This post is due to be published on 3 September 2018. (Apologies for the delay – there was a glitch in scheduling it.)
On that date, I’ll actually be in France, and specifically at the Saint-Sever military cemetery, on the outskirts of Rouen. The reason for being there is that it’s the centenary of the death of my great-uncle David, after whom I was named, and I made a promise to myself long ago that I’d go to his grave to pay my respects. The visit will undoubtedly have greater poignancy following the death of my mother at the beginning of the year; her first ever trip abroad, at the age of seventy, also included a visit to the grave, thus fulfilling a promise she had made to her own mother, his sister, whom I remember well. I originally blogged about ‘Uncle Dai’ be in 2014, and what follows is an amended version of the text of that post, with the addition at the end of photographs of two ‘primary sources’: his last letter home, and the letter from his CO, referred to in the post. Next week, I hope to be able to blog some thoughts about, and photographs of, my visit, possibly coupled with material drawn from the larger holiday in France of which this forms a part.
Apropos of commemoration of the First World War, I’m pleased to be able to announce that I’ll be speaking at the conference Commemorating the Welsh Experience of the Great War at Sea, jointly organised by MOROL (the Institute of Welsh Maritime Historical Studies) and the Royal Commission on the Ancient and Historical Monuments of Wales, at Pembroke Dock on 3-4 November. My title will be ‘On “The Wrong Side”?: the Welsh Contribution to Allied Naval Supremacy in the First World War’.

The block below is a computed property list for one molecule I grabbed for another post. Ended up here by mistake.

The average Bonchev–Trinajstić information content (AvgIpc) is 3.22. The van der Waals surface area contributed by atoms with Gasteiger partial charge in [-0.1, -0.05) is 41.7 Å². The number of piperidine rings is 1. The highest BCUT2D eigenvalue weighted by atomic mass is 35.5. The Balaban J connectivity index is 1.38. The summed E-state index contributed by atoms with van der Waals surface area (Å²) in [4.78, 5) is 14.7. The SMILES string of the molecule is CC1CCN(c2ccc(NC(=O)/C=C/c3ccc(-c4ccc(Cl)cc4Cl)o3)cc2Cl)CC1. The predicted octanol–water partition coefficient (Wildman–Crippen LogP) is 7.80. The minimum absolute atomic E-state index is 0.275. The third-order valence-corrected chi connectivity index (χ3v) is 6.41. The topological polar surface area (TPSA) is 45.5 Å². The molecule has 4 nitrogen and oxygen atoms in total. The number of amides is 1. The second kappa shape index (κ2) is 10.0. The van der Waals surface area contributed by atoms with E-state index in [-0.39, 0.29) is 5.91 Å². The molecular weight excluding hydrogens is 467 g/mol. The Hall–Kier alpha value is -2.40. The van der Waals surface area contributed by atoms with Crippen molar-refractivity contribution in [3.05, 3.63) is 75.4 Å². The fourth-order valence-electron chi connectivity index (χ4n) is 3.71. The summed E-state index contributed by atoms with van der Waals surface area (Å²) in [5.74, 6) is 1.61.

Uncle Dai, as the family always called him, was born in 1887 in Lakefield Road, Llanelli (in the house where I spent the first three years of my life). He was the fifth of the seven children of my great-grandparents, David Jones and Elizabeth, née Lewis. My grandmother was the next child, less than two years younger, and the two of them were always close. By the time he was fourteen, Dai was apprenticed to a Llanelli ironmonger, but by 1907 he had moved to Aberavon, some twenty miles east, where he found work as the assistant to another ironmonger. Dai was apparently a quiet, religious man, always willing to help people, who loved the children in the wider family and was loved by them in return. On 5 September 1915, at Ebenezer Baptist Chapel, Aberavon, he married Emily Griffiths, a twenty-six year old local girl. Everything seemed set fair for them to have a happy family life together.
But in the summer of 1916, tragedy struck: after barely ten months of marriage, Emily died of tuberculosis. Less than a month later, on 23 August, and perhaps as a way of working through his grief, Dai enlisted in the Royal Garrison Artillery. He embarked at Folkestone on 23 March 1917, arriving at Boulogne on the following day. He was posted to the front as part of 284 Siege Battery, RGA, which took part in the notoriously bloody Battle of Passchendaele. (By coincidence, my grandmother was also making a contribution to the artillery war; she was one of the ‘Canaries’, the female workers drafted into the munitions factories, in her case the Llanelli shell factory).
Dai was home on leave from 8 to 22 July 1918. Just over a month after his return to the front line, on 29 August, his unit was camped at Froidmont, just outside Nesle, a village midway between Amiens and Saint-Quentin. That night, the Germans launched a sudden gas attack on the British positions. Dai was one of the casualties, although he did not die immediately. He was taken to 5 General Hospital at Rouen, one of the many British camps and hospitals in the city, and must have spent several days in agony. He eventually died on 3 September. Dai was buried in the huge military cemetery of Saint Sever, Rouen, covering some 49,885 square metres, where over 8,500 of his comrades-in-arms are commemorated.